Impact Insights

Week in Review 10/3/14

40% of in-network payments from commercial health plans are now “value-oriented,” according to new data from the Catalyst for Payment Reform. “Value-oriented” payments are defined as payments to providers that are “tied to performance or designed to cut out waste.” However, only a slight majority of all value-oriented payments (53%) actually put providers at any kind of financial risk for their performance. 

Impact Advisors’ Thoughts: The data is a good reminder that despite all of the buzz about Accountable Care, the reality is many current programs remain purely incentive-based. Payments continue to evolve fairly quickly though, for example, only 11% of payments in 2013 were value-oriented. Therefore, change is coming on that front, and providers will likely be required to bear more financial risk sooner rather than later.


A person’s medical record is worth a staggering 10+ times more than his or her credit card information (!) on the black market, according to a story in ReutersCiting data collected by PhishLabs, Reuters reports that stolen health records can sell for as much as $10 each on underground websites, which is 10 or 20 times the price of a stolen credit card number. Overall, the story notes that 40% of healthcare organizations reported being the victim of a cyber-attack in 2013, compared with only 20% in 2009.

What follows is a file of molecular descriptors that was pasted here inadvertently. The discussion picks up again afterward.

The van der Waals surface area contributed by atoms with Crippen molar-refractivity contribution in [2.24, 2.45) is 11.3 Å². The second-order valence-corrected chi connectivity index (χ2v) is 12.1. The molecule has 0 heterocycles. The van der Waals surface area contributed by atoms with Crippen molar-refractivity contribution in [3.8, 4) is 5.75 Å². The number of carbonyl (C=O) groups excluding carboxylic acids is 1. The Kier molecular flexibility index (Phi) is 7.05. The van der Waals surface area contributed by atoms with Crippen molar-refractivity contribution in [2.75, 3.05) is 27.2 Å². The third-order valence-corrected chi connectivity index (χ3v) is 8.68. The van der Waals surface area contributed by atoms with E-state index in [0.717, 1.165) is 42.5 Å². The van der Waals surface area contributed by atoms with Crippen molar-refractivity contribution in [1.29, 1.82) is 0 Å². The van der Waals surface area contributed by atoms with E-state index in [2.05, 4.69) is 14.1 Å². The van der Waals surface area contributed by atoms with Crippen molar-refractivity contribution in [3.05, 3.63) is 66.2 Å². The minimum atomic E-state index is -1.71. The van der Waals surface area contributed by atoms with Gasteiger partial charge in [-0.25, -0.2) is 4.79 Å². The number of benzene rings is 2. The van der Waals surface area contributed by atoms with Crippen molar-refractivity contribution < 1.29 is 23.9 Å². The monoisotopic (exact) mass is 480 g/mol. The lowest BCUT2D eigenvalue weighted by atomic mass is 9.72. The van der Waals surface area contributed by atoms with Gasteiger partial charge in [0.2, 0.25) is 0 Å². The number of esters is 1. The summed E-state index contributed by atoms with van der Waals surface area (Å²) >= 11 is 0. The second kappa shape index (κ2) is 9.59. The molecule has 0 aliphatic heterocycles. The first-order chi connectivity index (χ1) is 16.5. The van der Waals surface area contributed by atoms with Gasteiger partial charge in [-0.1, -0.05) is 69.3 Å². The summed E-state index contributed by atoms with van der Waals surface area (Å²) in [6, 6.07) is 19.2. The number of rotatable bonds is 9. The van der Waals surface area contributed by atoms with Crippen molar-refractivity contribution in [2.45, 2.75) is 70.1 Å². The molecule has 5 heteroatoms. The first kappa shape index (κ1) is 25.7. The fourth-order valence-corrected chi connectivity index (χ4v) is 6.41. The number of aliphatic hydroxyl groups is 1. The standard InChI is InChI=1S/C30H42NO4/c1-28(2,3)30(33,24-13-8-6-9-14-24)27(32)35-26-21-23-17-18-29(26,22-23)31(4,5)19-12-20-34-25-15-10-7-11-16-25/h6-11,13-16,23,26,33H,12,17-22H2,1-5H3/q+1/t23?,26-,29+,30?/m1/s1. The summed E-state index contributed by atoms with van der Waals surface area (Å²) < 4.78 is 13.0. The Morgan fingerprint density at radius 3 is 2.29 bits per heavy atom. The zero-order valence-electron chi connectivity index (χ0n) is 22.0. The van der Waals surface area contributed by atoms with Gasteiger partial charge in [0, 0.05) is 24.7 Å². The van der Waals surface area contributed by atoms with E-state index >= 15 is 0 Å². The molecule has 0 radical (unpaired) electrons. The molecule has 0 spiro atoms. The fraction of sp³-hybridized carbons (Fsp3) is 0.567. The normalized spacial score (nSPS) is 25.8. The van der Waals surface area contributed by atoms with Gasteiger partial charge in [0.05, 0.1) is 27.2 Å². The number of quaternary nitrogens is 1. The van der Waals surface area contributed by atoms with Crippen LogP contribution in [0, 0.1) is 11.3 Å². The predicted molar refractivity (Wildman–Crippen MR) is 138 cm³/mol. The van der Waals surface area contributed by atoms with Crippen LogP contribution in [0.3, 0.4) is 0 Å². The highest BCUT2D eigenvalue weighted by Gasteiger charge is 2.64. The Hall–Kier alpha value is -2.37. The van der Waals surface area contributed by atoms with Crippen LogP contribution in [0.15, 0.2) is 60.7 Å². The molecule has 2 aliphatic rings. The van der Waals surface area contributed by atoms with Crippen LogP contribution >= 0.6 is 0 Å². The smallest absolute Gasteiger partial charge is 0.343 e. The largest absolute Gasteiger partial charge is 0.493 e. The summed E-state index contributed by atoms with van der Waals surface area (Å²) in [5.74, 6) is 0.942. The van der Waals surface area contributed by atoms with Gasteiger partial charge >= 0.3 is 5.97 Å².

Impact Advisors’ Thoughts: The value of stolen health records on the black market – which can be used to submit fraudulent claims – is the primary reason hackers are increasingly targeting healthcare organizations. For a closer look at what providers can do to avoid being the victim of a breach, check out the recent Impact Advisors’ white paper: Overcoming a False Sense of Security in Healthcare! revealed its list of the Top 100 Social Media Friendly Hospitals of 2014. More than 800 hospitals were evaluated and given a score of 1-100 based on Facebook and Twitter stats (i.e. Likes, Tweets, Followers, etc.). The top 5 hospitals (and scores) this year were:

  • Mayo Clinic (MN) – 92.6
  • Cleveland Clinic – 92.3
  • Baylor Regional Medical Center (TX) – 84.0
  • Dana-Farber Cancer Institute (Boston) – 83.6
  • University of Texas MD Anderson Cancer Center (Houston) – 83.1

Impact Advisors’ Thoughts: The scores are solely based on Facebook and Twitter statistics, but it is important to remember that these are all hospitals that have had tangible success actually connecting with patients via those two mediums. For hospitals seeking ways to better leverage social media channels to engage patients in their community, the websites of any of the top-performing hospitals on this list are well worth a visit.